10 Tips from Australian Marathon Champ Jess Trengove

2017 London Marathon - Jessica Trengove by Katie Chan, used under CC BY-SA 2.0, cropped from original
2017 London Marathon – Jessica Trengove by Katie Chan, used under CC BY-SA 2.0, cropped from original


Most participants in any given marathon cover the second half of the race slower than the first, many slow down even more dramatically after the 32km mark, also known as ‘hitting the wall’. Australian Marathon champ Jess Trengove (Glasgow Commonwealth Games bronze medallist) shares with us her top 10 marathon tips for race day success.


1. Communication

Communicate with your coach, physio or sports dietitian regarding how you are feeling in training and make any adjustments if necessary i.e. to manage fatigue or niggles. If you are self-coached, make sure you reflect on how you are responding to training.

2. Practise your race plan in training

Try and do a race-pace 30min threshold run (pace should be approximately 85% of your Heart Rate, or a pace you feel you could comfortably maintain for at least an hour). This will help you identify a realistic running pace for your marathon. It’s important you don’t start out too quickly, 42km is a long way and once you ‘hit the wall’ there is very little you can do to avoid slowing down!

3. Recovery, Recovery, Recovery!

Training adaptations can only occur if you recover with the right fuel (food and fluids) after training. A banana and yoghurt is one of my favourites.

4. Rest

Place emphasis on rest in the weeks leading up to the marathon. Meet your sleeping needs to ensure that you absorb training and go into the race feeling better than ever.

5. Practise your race day nutrition strategy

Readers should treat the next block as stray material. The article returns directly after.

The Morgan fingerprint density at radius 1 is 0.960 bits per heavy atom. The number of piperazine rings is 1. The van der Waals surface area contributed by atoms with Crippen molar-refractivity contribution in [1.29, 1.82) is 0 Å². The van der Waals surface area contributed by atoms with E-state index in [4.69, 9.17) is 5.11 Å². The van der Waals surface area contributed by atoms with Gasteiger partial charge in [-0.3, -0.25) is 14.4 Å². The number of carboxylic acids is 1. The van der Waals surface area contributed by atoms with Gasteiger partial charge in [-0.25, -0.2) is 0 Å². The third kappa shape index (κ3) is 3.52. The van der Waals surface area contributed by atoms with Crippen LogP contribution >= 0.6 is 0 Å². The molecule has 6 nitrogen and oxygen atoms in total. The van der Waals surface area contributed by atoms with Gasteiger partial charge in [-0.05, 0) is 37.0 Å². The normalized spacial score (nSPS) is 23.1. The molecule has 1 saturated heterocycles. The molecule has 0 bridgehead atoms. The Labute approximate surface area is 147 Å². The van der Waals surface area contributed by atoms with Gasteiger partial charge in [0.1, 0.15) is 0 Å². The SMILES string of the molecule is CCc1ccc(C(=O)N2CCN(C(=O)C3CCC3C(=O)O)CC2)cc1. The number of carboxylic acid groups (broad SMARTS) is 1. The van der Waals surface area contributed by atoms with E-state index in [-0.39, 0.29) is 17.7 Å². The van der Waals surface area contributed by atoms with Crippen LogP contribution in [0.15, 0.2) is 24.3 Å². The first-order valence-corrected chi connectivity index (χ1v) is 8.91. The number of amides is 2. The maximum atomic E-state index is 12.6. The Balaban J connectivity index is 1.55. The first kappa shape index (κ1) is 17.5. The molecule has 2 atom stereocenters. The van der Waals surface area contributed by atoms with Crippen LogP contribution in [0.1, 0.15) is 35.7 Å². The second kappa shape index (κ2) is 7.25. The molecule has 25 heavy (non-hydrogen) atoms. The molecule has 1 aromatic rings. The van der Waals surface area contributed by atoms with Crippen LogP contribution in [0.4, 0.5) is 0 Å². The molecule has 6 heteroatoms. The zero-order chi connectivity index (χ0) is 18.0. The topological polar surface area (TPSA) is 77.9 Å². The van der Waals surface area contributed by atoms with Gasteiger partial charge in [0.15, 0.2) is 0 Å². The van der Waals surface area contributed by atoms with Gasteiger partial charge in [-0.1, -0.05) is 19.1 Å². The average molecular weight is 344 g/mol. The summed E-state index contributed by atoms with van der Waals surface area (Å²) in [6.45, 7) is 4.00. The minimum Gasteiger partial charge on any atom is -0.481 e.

Training sessions are perfect to trial your pre-race meal, caffeine, hydration, and fuelling within the race. You don’t want any tummy upsets on the day to ruin your performance.

6. Gels

Only use gels if you’ve practised consuming these at race pace beforehand. You also need to determine how you will carry these in the marathon.

7. Cheer squad

If you like to have support during the race, pick out locations along the course where you would like people to cheer for you. If you are aware of a particularly challenging point in the marathon, I would recommend positioning people there. Words of encouragement and cheers can be very motivating!

8. Respect the taper period

Reduce your weekly mileage, and don’t do any more long runs (>60min), you will just make yourself tired. You should be focused on freshening up rather than trying to make fitness gains. Have faith in your preparation and see race day as an opportunity to reap the benefits of your hard work.

9. Wear comfortable clothing on race day

Always wear clothes that will avoid chafing, and please don’t wear a new pair of shoes, otherwise you might be struggling with a big mid race blister…ouch!

10. Sleep

Don’t be too stressed if you have poor quality sleep the night before the race – nerves sometimes cause this. If you’ve rested well over the past 10 days, one disrupted sleep will not make a difference.

Lastly, make sure you have fun and enjoy the experience!

– Jess